United Natural Foods Inc.'s (UNFI) pending $2.9 billion takeover of its larger counterpart, Supervalu, is a “transformative” deal that will prepare the distributor to serve an industry where scale will become ever more crucial and companies will continue to join together, officials of UNFI said in a presentation.
Graphic courtesy of UNFI
“The world is shifting and changing,” UNFI CEO Steven Spinner told analysts during a conference call discussing the Providence, R.I.-based company’s financial results and outlook, including the anticipated closing of the Supervalu deal late this year. “There has to be consolidation. And my view is, I wanted to be at the front end of it, as opposed to the back end of it.”
Consolidation among food distributors is especially important, because “scale is what drives the day in distribution,” he added.
“Having big distribution centers, where you run a lot of volume through them, gives us the ability to lower costs, be more efficient, [provide] higher service to the customer, [and be] closer to the customer,” Spinner said. “We have to be bigger, we have to be closer to the consumer, and we have to drive more volume through our DCs.”
Spinner's remarks came as incoming Supervalu CEO Sean Griffin and UNFI CFO Michael Zechmeister presented updated expectations for the deal, saying that additional work since the announcement indicated the company would not only achieve synergies of $175 million by year three but $185 million by year four.
UNFI anticipates that two-thirds of the savings would come as a result of reduced overhead, with the remainder being operational costs.
Officials also expressed confidence that they could sell Supervalu’s remaining retail banners by early next year, noting “advanced discussions with select buyers” for a portfolio that includes the Shop 'n Save stores in St. Louis and in Pennsylvania, West Virginia, Maryland and Virginia, as well as 114 continuing stores under the Cub, Hornbacher's and Shoppers banners.
Supervalu officials are working on those deals, including the sale announced earlier this week of 19 St. Louis Shop 'n Save stores to Schnuck Markets.
“If you were to ask me a month or so ago, I would've said I would've been a little more worried about retail, given that we don't have a competency in retail,” Spinner said. “But now that we've gotten a chance to really get into it, look under the covers, meet some of the Supervalu people who are tasked with divesting these assets, and consistent with the announcement earlier this week on the sale to Schnucks, I'd say I feel much better about our ability to divest ourselves of retail in a really reasonable and economic timeframe.”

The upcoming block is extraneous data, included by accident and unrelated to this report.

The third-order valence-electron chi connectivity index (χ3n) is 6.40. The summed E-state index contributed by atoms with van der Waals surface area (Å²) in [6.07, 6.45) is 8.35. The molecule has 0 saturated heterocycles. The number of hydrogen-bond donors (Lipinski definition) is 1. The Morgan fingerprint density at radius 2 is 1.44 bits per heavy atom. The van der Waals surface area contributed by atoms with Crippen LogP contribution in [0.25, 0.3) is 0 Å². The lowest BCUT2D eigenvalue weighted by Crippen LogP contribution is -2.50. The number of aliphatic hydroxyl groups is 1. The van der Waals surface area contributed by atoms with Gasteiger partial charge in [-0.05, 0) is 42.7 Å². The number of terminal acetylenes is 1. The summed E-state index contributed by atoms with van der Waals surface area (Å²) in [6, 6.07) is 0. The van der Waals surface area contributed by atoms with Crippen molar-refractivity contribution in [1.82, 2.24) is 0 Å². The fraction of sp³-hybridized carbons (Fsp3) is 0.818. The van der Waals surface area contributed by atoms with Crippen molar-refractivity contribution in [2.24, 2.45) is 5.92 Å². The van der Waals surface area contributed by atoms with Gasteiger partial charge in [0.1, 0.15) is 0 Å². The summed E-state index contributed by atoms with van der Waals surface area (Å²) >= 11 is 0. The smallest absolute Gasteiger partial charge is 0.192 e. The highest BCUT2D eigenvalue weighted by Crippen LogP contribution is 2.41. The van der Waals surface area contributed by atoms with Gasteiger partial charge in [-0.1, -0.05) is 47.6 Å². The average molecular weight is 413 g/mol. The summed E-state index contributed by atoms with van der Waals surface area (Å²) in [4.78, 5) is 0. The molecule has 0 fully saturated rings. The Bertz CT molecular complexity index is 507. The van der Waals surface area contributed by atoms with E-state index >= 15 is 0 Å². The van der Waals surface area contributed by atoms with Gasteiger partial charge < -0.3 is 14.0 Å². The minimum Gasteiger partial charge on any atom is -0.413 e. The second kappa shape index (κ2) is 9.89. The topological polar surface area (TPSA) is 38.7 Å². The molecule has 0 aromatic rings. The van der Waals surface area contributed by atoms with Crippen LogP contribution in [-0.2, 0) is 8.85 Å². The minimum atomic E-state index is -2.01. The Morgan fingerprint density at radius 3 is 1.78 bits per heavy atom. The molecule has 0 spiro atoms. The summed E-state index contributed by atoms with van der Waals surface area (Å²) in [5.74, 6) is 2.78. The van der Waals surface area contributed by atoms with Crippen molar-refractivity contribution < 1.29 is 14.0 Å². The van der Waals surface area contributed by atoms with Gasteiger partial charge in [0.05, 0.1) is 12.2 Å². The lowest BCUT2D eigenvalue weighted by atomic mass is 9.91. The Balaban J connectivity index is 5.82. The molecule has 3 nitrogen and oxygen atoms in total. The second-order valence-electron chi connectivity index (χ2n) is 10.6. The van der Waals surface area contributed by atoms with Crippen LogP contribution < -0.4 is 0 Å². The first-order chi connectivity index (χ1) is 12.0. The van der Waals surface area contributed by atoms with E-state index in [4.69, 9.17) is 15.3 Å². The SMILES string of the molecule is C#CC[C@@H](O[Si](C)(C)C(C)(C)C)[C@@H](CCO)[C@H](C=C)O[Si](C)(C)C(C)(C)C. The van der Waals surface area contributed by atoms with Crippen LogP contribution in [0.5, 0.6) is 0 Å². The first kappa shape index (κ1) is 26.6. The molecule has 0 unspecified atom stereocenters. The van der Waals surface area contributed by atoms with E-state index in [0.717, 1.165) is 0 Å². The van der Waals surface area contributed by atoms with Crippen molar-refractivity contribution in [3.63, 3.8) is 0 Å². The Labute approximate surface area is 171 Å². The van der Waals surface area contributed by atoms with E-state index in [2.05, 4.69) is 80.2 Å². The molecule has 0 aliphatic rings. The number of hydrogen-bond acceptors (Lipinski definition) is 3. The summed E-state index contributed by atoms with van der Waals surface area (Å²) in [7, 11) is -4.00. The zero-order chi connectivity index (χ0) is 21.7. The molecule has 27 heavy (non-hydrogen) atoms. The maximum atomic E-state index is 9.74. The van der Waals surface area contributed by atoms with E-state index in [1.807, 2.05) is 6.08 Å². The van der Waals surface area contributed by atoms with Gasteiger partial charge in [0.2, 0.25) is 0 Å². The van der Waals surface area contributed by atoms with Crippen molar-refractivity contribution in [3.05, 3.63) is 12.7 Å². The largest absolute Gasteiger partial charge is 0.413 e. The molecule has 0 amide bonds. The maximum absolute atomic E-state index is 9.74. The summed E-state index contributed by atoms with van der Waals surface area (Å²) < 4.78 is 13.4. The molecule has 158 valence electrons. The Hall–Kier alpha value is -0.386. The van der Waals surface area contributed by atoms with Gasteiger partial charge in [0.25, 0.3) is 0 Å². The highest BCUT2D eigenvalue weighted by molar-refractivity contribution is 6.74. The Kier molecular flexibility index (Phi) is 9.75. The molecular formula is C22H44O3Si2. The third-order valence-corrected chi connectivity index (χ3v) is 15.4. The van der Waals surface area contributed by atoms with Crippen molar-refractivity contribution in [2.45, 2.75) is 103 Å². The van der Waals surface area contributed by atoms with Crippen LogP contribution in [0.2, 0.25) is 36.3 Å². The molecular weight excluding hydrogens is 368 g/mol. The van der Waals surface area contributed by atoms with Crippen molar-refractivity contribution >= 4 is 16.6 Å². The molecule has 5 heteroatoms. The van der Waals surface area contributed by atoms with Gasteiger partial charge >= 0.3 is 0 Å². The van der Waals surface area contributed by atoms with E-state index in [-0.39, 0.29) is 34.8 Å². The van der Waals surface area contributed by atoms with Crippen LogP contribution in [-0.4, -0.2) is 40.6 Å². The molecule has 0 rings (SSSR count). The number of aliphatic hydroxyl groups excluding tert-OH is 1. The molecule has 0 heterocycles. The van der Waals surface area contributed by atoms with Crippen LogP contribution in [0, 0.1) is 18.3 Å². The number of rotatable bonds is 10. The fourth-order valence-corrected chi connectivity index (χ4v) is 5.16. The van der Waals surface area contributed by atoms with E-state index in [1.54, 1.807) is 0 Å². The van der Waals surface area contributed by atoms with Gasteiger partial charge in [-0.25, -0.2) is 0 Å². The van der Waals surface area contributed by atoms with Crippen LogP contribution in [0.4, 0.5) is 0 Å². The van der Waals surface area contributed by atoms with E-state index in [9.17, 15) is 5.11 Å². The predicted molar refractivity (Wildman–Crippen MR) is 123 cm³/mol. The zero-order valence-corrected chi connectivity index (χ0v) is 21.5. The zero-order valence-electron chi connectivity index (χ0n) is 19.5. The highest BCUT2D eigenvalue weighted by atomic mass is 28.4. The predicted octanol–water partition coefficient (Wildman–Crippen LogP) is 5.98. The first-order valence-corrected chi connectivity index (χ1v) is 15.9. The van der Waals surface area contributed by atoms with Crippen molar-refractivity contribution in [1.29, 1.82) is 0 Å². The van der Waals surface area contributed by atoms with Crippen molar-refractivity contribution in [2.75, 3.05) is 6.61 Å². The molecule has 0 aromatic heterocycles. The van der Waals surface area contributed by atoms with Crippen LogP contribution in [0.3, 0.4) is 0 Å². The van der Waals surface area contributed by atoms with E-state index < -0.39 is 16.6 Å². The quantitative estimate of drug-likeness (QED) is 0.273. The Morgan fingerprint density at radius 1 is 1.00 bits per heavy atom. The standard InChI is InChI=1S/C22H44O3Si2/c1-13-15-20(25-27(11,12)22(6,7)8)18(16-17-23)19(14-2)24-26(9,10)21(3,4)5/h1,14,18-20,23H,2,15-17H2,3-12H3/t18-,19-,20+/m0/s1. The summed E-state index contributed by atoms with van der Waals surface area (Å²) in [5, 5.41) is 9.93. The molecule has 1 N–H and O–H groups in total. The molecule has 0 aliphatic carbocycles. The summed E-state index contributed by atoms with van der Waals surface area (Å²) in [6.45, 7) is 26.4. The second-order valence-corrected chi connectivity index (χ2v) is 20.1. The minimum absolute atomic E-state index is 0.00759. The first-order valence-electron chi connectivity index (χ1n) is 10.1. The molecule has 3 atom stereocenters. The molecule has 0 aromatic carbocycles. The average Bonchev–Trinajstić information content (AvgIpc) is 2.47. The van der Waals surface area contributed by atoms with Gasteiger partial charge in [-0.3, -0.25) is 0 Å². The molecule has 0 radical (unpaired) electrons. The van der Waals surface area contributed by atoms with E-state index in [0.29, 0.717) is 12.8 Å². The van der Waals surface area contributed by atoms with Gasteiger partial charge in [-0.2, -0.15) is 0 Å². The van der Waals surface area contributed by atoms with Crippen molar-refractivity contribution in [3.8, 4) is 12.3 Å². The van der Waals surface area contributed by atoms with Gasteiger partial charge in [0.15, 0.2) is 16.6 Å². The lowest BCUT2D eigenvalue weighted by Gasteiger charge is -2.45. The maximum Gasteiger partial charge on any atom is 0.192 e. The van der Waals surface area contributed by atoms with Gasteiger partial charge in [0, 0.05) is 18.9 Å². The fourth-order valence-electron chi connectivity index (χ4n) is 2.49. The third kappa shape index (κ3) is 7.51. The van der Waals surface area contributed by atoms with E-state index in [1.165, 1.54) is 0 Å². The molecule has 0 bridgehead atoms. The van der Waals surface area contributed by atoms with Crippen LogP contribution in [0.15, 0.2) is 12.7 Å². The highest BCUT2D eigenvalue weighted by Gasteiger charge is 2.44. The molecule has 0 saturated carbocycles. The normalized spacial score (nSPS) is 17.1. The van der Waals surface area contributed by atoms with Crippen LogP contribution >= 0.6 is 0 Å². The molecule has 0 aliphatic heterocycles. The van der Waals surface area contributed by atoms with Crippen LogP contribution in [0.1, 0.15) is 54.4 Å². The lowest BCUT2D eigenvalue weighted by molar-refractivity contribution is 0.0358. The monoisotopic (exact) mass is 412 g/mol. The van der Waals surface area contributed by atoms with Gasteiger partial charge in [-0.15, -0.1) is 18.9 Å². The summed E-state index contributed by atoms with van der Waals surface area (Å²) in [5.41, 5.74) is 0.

Spinner said the retail divestitures could result in the loss of some of the supply agreements currently connected to those banners.
“In the locations where we don't necessarily need the capacity, or in locations where it makes sense, we would be more disciplined around making sure that a supply agreement is attached to the sale,” Spinner said. “But I would tell you, based upon my initial view, we're going to have a great deal of success here. There's a lot of demand for the services that Supervalu and UNFI provide.”
Griffin said his mission was “to run the combined businesses successfully, beginning on day one,” noting that savings on indirect spending such as procurement of non-saleable goods and services would begin immediately.
Supervalu’s current retail customers, in the meantime, will benefit by having access to more specialty and natural products and a lower cost than they would have without the deal.
“I think the reason that scale wins here is today, the more a retailer—a conventional retailer in particular—can buy from a singular source, the better it's going to be for them,” Griffin said. “It just drives down their cost overall. It reduces pressure in the back of the store to receive more and more invoices. And so, the message we're hearing from customers is ‘Please, sell me more of the store. Whether it be conventional, whether it be produce or protein. I need to aggregate my purchases. Less trucks, more scale, lower cost.’”
For UNFI the deal will reduce its exposure to its largest customer, Whole Foods Market, and address capacity constraints. Sales to Whole Foods currently comprise about 37% of UNFI’s total revenues but would reduce to about 18% on a pro forma basis when the deal is complete. Whole Foods sales tend to carry lower margins than sales to other channels, officials noted, a phenomenon contributing to profits that came in lower than anticipated in UNFI’s fourth quarter and fiscal year.
Additional warehouses will reduce stress on UNFI’s current business and provide more opportunities to grow where the company is already at max capacity.
“Right now, we're forced to either store products in trailers that are really inefficient, or we have to rent space at public warehouses and transport it back to our DCs on a daily basis; it’s really inefficient, really expensive,” Spinner said. “So, right out of the gate, we're going to get out of public storage wherever we can, and we're going to get out of trailers wherever we can, and that's a huge win. We also have a couple of markets in the U.S. that we're at capacity. So, when a customer says we'd love you to do some additional service, our answer unfortunately has to be you're going to have to hold until we have some capacity within that market. And with the addition of the new DCs, we no longer have that issue.”